If you notice a puddle in your car's interior that cannot be attributed to rainwater, give it a whiff discreetly. If the odor is sweet and the liquid is brightly colored, it could indicate a potential leak in the car's heater core.
The heater core plays a crucial role in warming the air that enters the cabin when the heater is activated. It directs hot engine coolant through a system of fins, similar to a radiator, which spreads the coolant over a large surface area.
The blower fan forces air across the heater core, resulting in heated air discharged through the climate vents.
However, if the heater core becomes damaged or corrupted, it may develop leaks. Due to its location behind the dashboard, a leaking heater core can result in a puddle of coolant accumulating in the passenger's footwell.
Considering the importance of engine coolant in maintaining the safe operation of your vehicle, it is advisable to promptly seek the assistance of a reputable auto shop for inspection and potential repairs.
4. A Leaking Sunroof
If your vehicle has a sunroof, it's worth noting that the weatherstripping around the glass panel can also deteriorate over time.
The sunroof tray, which houses the sunroof and its mechanisms, is designed with drainage channels to divert water away.
If water seeps past the sunroof (or if it's left open during rain), it is meant to collect in the sunroof tray and drain out of the vehicle through special drains at the bottom.
However, if these drains become obstructed by debris, rainwater accumulating in the sunroof tray may back up and leak into the cabin.
Although the initial perception might suggest that the origin of water infiltration in your vehicle emanates from the sunroof or window, it is plausible that the water originates from internal sources within the vehicle.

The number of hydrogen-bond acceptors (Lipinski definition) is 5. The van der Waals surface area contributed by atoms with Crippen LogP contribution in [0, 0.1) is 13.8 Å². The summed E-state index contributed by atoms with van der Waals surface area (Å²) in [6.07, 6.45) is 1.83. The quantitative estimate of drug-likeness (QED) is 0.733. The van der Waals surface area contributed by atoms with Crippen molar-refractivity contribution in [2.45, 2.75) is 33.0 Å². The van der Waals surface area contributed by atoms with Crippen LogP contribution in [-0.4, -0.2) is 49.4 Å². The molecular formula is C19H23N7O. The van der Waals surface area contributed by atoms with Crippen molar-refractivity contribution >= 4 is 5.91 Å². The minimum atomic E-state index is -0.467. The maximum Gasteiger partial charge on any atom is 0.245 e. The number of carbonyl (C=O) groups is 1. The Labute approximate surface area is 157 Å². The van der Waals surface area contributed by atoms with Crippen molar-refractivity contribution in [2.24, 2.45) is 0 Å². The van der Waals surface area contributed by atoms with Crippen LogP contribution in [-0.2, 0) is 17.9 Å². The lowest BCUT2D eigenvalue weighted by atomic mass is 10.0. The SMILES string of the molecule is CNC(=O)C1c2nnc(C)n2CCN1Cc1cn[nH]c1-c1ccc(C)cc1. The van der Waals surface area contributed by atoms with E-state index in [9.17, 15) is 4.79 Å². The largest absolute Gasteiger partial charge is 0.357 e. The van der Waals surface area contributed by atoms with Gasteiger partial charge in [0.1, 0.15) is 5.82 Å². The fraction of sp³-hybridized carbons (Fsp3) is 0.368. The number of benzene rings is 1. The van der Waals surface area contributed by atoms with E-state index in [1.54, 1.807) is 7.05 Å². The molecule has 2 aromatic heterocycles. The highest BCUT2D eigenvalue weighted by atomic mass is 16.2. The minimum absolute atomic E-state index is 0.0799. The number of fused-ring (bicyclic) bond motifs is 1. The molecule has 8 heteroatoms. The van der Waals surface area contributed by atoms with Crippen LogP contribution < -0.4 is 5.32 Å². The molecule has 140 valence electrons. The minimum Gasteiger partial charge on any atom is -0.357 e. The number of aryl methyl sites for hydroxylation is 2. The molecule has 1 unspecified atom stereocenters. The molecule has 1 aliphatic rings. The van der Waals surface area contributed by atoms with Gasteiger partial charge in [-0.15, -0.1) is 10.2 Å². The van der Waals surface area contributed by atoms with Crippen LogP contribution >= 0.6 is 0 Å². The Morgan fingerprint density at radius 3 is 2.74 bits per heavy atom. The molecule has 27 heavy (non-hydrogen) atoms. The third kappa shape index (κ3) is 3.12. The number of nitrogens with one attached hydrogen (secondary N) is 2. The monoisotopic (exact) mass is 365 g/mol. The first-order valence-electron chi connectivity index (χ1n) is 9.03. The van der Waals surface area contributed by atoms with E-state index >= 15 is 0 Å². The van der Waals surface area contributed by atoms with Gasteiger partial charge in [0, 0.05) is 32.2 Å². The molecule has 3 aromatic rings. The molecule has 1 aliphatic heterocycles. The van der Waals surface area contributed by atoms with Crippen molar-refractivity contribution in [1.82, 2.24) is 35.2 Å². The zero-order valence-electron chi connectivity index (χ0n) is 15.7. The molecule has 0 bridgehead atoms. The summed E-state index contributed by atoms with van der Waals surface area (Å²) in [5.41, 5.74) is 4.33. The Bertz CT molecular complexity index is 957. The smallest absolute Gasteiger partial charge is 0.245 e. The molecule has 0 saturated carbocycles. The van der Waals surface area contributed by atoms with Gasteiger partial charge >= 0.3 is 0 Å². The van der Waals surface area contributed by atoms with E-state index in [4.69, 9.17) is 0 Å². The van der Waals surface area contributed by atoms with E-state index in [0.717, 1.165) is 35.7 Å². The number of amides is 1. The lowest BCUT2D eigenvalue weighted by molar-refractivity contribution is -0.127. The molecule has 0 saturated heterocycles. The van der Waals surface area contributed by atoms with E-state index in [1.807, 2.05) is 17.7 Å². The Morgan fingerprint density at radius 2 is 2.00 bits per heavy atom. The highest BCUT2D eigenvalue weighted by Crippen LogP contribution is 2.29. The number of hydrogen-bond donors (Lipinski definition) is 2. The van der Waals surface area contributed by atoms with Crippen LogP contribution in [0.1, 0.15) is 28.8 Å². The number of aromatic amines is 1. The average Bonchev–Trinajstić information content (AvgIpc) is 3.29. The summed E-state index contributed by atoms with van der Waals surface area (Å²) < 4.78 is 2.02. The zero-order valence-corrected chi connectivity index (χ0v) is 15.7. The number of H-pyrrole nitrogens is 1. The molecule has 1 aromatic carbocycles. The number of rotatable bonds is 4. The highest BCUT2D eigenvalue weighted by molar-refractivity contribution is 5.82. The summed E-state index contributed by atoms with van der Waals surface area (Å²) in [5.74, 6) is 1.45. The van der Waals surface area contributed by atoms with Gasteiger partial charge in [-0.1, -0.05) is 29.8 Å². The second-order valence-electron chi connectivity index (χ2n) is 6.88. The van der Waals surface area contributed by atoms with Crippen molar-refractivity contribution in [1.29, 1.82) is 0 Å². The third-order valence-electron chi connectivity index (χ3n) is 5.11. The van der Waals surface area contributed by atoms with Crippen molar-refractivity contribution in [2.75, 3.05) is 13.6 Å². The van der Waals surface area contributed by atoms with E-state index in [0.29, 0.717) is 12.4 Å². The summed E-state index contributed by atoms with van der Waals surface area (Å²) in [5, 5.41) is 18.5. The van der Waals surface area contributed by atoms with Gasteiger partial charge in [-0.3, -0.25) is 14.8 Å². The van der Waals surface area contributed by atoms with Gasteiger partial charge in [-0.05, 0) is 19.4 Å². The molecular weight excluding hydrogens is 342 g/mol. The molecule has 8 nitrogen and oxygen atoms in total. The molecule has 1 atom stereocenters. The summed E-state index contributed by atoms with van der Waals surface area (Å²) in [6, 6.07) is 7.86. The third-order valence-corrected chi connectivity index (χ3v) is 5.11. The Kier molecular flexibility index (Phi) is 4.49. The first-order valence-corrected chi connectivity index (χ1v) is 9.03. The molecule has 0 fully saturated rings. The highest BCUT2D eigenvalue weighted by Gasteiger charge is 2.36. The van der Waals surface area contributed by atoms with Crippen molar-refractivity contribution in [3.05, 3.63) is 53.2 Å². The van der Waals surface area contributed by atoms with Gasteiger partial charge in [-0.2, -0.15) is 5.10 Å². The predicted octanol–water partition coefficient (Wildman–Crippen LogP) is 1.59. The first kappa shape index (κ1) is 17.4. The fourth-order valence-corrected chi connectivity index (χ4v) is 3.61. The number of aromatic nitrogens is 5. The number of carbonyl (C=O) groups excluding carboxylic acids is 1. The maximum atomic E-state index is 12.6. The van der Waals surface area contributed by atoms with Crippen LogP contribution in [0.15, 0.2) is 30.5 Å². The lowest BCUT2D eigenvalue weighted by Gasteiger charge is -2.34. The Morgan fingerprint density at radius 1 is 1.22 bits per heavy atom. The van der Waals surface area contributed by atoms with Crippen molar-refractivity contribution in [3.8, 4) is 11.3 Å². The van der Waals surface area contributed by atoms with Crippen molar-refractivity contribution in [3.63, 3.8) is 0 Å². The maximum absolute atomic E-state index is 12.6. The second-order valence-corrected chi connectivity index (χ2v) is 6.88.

Hence, it is imperative to meticulously examine all plausible points of water ingress, encompassing the sunroof and its intricate drainage system and other areas within the vehicle, to accurately pinpoint and rectify the root cause of the water leaks.
5. Blocked Air Conditioning Drain
If the heater core is not the culprit behind the water leak, another potential culprit could be the A/C evaporator.
Did you know that your vehicle's air conditioning system serves a dual purpose of delivering cool air through the vents and facilitating the expulsion of heat from the cabin?
As the A/C evaporator performs the task of extracting heat from your car, it also accumulates humidity.
Ordinarily, this condensation would drip onto the road as you drive, a common sight of liquid dripping from the undercarriage of a vehicle on a scorching day.
However, similar to the drain systems for the doors and sunroof, the A/C evaporator drain can also become obstructed. Water can amass behind the dashboard and seep into the front footwells when this occurs.
Fortunately, our proficient technicians can swiftly and effortlessly address this issue. In some cases, resolving the problem may entail elevating the vehicle, locating the A/C system drain, and clearing the obstruction using compressed air or other suitable tools.
How To Prevent Water Leaks
Here are three simple measures that can be undertaken by anyone to safeguard their vehicle against potential water leaks proactively:
1. Conduct Regular Inspections for Leaks
Regularly inspect your vehicle for any signs of leaks, particularly in the a/c system.